top of page


The body of research has grown since the 2006 Journal articles were published and while the links between oral and systemic health have become more clear, it remains difficult to ascribe causality. However, despite the absence of clear evidence of causality and the direct impact of treatments, the consequences of these chronic conditions for the population are well understood. Dentists, family physicians, and all primary care providers must increase their collaboration and communication to maximize the benefit to patients.

Besides the aforementioned oral systemic associations, dental hygienists must also be on the lookout for other conditions that have an impact on oral health, such as:

  • Crohn’s disease which is a contributing factor for mucogingivitis, cobblestoning of the lining inside the cheek, lip swelling with or without fissuring, and indurated taglike lesions are common oral pathologies that present with Crohn’s disease and may be an indication of a bigger problem.

  • GERD/acid reflux which causes enamel erosion.

  • Stress, anxiety, or depression-related disorders are linked to frequent canker sores, noticeable xerostomia, and ongoing, unresolved gingival inflammation. 

  • Anemia which may manifest itself in the mouth as pale mucosal tissue or glossitis of the tongue.

  • Alzheimer’s, dementia, amyotrophic lateral sclerosis (ALS), or chronic fatigue syndrome which may be characterized as loss of energy, memory loss, signs of forgetfulness during conversation, confusion and difficulty planning or solving problems or doing familiar tasks. 

The practice of interdisciplinary care is evolving. Dentistry and dental hygiene are vital to the process of providing real-time triage assessments to aid the patient with referrals to their primary care physician to help  them with overall health.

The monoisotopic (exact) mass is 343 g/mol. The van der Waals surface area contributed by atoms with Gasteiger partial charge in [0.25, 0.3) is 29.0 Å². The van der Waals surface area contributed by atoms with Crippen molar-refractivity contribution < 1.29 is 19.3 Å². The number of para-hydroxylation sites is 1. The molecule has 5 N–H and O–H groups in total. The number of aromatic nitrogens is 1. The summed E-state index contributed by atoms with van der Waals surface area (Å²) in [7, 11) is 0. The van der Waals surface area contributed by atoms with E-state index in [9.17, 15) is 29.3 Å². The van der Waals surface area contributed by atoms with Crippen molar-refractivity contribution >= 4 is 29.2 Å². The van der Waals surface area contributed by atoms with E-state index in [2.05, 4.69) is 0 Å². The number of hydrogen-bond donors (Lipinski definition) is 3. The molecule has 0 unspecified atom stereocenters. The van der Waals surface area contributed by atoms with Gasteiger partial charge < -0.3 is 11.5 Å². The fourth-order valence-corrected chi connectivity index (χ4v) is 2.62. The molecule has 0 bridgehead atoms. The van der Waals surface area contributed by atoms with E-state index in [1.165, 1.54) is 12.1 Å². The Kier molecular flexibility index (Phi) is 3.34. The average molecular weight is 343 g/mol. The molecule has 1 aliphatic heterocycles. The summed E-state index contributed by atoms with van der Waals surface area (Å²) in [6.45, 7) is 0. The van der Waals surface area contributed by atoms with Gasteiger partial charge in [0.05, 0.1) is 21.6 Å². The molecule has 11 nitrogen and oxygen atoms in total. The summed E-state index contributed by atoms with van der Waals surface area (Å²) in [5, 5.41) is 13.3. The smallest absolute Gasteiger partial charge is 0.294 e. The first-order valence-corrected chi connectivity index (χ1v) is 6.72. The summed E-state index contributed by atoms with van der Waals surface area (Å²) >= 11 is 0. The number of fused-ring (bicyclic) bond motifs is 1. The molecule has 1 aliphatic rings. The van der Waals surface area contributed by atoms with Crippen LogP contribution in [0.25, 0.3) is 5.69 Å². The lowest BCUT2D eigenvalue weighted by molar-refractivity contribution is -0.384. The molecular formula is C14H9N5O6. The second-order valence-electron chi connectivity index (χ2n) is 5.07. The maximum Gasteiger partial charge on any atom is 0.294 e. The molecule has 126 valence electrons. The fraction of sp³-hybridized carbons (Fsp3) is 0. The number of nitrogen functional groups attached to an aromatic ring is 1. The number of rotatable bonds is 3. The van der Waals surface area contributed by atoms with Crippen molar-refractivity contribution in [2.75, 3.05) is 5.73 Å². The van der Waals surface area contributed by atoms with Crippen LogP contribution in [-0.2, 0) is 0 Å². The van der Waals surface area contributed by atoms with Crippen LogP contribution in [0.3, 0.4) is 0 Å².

Following are some Resources to help the dental hygienist understand more about Oral Systemic Associations:

The national public health challenge to improve access to oral health and decreasing health disparities to improving both oral health and overall health outcomes requires building interprofessional workforce capacity among nondental providers. This article outlines the educational and clinical innovation for transitioning the traditional head, ears, eyes, nose, and throat (HEENT) examination to the addition of the teeth, gums, mucosa, tongue, and palate examination (HEENOT) for assessment, diagnosis, and treatment of oral–systemic health.

Recent evidence suggests a link between periodontitis (PD) and hypertension, but the nature of this association remains unclear. The overall aim of this review was to critically appraise the evidence linking these two common disorders. Systematic search was conducted for studies published up to December 2018. 

​Results of the study concluded periodontitis could be associated with increased risk of hypertension in a linear fashion. Further, management of periodontitis could impact on the management of hypertension. Our findings highlight the potential to improve CV outcomes by addressing poor oral health in the general population. Longer and larger studies are needed however to determine whether periodontal treatment benefit patients in terms of CV health, ultimately resulting in reduced morbidity and mortality. ​

mouth body connection.png

In 2006, a series of articles in a JADA supplement addressed the association of periodontal disease to:

bottom of page